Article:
Technically, most desktop PCs are modular — you can open the case and replace memory and storage, add a graphics card, maybe replace the processor, and swap out various other components.

But Intel is showing a new platform that would make it even easier to swap out parts. Sort of.

AnandTech reports that Intel unveiled a new platform that’s currently just called “The Element” at an event in London.

Here’s the basic idea: customers would buy a backplane with PCIe slots and slide in the components they want to use.

One of those components would basically be a computer-on-a PCIe card that features the processor, memory, storage, and even a cooling fan.

But you could also add a graphics card, additional storage, or other hardware to the board by adding separate PCIe cards. And if you want to upgrade the memory or storage, you could open up the “element” card to get at its insides… although to replace the processor you’d probably need to buy a whole new module.

What benefits are there when compared with a traditional desktop or server? Basically you could buy a chassis and backplane once and swap out components on an as-needed basis. Keep your case and/or backplane indefinitely, but buy a new module every few years. It might or might not be cheaper than buying a whole new computer. It’s probably at least a little more convenient.

This whole project, which comes from the same folks at Intel who are responsible for the NUC line of mini computers and the Intel Compute Card (RIP), is still a work in progress at this point, and there are plenty of details to be finalized — like what this thing will actually be called.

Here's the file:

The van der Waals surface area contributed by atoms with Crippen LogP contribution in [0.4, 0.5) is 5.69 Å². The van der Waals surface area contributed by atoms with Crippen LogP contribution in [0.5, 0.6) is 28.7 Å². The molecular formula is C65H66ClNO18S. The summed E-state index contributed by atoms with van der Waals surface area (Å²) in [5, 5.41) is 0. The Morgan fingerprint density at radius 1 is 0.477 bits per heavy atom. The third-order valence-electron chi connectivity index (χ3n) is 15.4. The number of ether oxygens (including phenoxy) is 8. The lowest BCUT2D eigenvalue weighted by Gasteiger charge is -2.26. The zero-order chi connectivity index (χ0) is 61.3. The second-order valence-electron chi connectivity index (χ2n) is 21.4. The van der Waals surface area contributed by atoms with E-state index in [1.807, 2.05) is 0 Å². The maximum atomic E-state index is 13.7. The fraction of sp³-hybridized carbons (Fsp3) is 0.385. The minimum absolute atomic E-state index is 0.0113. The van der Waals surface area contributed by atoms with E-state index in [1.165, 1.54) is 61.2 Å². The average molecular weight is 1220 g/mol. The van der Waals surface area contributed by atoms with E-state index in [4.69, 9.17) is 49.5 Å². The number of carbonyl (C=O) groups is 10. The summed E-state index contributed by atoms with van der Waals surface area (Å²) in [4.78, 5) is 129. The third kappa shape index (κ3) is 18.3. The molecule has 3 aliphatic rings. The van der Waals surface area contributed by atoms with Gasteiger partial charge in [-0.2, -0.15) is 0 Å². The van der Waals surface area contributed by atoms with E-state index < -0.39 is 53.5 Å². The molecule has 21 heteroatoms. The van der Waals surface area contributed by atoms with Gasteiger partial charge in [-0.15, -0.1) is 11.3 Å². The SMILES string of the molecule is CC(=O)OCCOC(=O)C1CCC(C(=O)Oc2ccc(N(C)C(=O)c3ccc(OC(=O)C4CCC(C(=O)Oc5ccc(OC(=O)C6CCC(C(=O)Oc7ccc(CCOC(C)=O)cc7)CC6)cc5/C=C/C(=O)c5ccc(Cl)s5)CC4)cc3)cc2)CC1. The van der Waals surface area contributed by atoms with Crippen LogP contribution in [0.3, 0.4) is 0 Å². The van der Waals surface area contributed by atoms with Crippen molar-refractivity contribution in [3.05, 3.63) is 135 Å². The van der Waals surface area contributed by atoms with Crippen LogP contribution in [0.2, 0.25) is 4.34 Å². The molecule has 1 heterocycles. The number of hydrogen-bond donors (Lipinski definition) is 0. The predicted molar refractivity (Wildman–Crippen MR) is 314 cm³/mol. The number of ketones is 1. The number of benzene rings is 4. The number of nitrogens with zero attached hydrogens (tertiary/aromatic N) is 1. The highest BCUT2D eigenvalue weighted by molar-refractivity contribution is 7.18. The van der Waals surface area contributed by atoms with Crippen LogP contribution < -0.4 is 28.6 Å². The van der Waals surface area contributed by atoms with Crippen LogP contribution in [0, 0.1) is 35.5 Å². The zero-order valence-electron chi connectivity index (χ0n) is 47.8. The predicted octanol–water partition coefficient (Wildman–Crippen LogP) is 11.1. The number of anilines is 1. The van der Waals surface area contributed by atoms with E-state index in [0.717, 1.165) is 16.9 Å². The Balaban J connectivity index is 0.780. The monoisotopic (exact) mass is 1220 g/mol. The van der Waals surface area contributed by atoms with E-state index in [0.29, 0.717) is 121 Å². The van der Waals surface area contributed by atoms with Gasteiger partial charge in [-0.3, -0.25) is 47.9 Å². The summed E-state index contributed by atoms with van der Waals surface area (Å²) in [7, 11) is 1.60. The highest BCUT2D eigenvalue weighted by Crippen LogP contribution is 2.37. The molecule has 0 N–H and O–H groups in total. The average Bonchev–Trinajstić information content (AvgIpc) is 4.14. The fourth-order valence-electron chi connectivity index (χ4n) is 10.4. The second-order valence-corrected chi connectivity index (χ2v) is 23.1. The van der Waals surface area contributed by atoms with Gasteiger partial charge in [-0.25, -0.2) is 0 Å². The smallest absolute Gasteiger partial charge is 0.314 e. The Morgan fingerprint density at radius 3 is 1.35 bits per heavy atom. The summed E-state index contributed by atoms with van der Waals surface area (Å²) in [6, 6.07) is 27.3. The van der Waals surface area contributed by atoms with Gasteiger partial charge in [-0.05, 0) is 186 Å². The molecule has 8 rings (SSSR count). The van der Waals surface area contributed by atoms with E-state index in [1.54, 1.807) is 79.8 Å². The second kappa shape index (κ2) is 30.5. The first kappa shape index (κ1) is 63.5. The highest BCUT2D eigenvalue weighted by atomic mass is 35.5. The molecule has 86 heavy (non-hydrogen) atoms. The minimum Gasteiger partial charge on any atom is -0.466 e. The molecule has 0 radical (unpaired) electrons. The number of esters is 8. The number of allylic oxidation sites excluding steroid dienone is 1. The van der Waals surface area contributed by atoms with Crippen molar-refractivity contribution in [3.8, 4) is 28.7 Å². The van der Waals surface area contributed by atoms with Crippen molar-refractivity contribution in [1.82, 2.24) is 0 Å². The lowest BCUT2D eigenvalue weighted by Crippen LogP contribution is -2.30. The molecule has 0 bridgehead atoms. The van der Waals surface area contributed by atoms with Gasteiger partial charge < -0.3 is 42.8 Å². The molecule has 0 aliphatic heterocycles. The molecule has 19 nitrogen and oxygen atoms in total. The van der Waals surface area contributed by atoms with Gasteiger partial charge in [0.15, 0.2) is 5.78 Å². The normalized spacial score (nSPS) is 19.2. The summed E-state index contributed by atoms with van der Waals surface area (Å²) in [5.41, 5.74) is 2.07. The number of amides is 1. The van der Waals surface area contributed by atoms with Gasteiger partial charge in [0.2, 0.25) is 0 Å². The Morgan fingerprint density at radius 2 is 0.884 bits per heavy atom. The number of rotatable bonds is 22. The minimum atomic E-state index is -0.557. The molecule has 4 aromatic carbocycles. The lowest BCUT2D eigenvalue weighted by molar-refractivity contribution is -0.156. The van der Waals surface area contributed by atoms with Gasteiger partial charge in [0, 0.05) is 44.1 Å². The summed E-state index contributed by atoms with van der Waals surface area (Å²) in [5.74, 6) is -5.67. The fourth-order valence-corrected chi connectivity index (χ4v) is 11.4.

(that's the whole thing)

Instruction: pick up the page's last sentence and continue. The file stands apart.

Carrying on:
But Intel Intel seems to be targeting the enterprise space initially, with the first real-world hardware shipping to OEMs in the first quarter of 2020. According to AnandTech the platform could expand to the consumer space sometime after that.

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14 replies on “Intel unveils a modular PC platform that could launch early next year”

  1. Now, if I could buy a POWER9 or ARM64 based desktop and add this card in for native x86 support, or even how the older DOS compatible Apples worked, this could be a gamechanger for moving towards secure computing to help make the transition easier.

  2. Intel is intensionally killing the desktop/workstation market for home/SOHO users, and it’s not a new strategy.

    You can’t get compatible hardware componets for a 3yrs old Intel x86 based desktop/workstation. If you want to upgrade you need to buy the Processor-Mainboard-DRAM set totally new. Which will compell you to spend a minimum of USD150! at which one can buy a full featured (infact more capable) ARM based Tablet.

    You’re in good luck if you’re able to run a 10yr old Intel based desktop/workstation (impossible without Linux/BSD) & get your work done.

    Now tell me why should I spend so much on Intel??….!!

    Till now my hope is on Intel because of their FLOSS support. 🙂

    1. Because tablets don’t work in a lot of corporate environments. They have their place, but not for the average worker. An accountant isn’t going to manipulate huge spreadsheets on a tablet, or an engineer isn’t going to be doing CAD on a tablet. Get real.